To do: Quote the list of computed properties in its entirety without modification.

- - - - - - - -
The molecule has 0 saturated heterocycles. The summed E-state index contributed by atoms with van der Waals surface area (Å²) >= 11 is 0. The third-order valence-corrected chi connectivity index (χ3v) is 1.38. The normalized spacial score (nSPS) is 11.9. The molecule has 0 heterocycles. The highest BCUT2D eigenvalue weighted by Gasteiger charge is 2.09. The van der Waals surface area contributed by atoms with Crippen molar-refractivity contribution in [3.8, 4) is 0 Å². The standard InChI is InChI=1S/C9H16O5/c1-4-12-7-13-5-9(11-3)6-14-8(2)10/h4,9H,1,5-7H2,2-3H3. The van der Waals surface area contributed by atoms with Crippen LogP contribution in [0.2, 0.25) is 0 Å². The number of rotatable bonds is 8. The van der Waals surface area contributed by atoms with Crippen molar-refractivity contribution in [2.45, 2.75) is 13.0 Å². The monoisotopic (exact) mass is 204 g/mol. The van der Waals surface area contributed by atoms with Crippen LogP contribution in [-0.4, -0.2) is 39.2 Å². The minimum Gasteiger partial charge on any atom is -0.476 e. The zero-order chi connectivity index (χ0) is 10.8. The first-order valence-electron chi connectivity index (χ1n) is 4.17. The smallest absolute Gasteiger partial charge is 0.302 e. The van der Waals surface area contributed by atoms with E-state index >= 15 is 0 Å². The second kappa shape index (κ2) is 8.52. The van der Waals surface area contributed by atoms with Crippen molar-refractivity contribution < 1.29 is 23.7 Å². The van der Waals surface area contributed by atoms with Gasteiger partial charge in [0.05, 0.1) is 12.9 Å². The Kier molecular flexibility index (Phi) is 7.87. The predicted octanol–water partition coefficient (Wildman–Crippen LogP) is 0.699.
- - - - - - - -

The molecule has 0 saturated heterocycles. The summed E-state index contributed by atoms with van der Waals surface area (Å²) >= 11 is 0. The third-order valence-corrected chi connectivity index (χ3v) is 1.38. The normalized spacial score (nSPS) is 11.9. The molecule has 0 heterocycles. The highest BCUT2D eigenvalue weighted by Gasteiger charge is 2.09. The van der Waals surface area contributed by atoms with Crippen molar-refractivity contribution in [3.8, 4) is 0 Å². The standard InChI is InChI=1S/C9H16O5/c1-4-12-7-13-5-9(11-3)6-14-8(2)10/h4,9H,1,5-7H2,2-3H3. The van der Waals surface area contributed by atoms with Crippen LogP contribution in [0.2, 0.25) is 0 Å². The number of rotatable bonds is 8. The van der Waals surface area contributed by atoms with Crippen molar-refractivity contribution in [2.45, 2.75) is 13.0 Å². The monoisotopic (exact) mass is 204 g/mol. The van der Waals surface area contributed by atoms with Crippen LogP contribution in [-0.4, -0.2) is 39.2 Å². The minimum Gasteiger partial charge on any atom is -0.476 e. The zero-order chi connectivity index (χ0) is 10.8. The first-order valence-electron chi connectivity index (χ1n) is 4.17. The smallest absolute Gasteiger partial charge is 0.302 e. The van der Waals surface area contributed by atoms with E-state index >= 15 is 0 Å². The second kappa shape index (κ2) is 8.52. The van der Waals surface area contributed by atoms with Crippen molar-refractivity contribution < 1.29 is 23.7 Å². The van der Waals surface area contributed by atoms with Gasteiger partial charge in [0.05, 0.1) is 12.9 Å². The Kier molecular flexibility index (Phi) is 7.87. The predicted octanol–water partition coefficient (Wildman–Crippen LogP) is 0.699.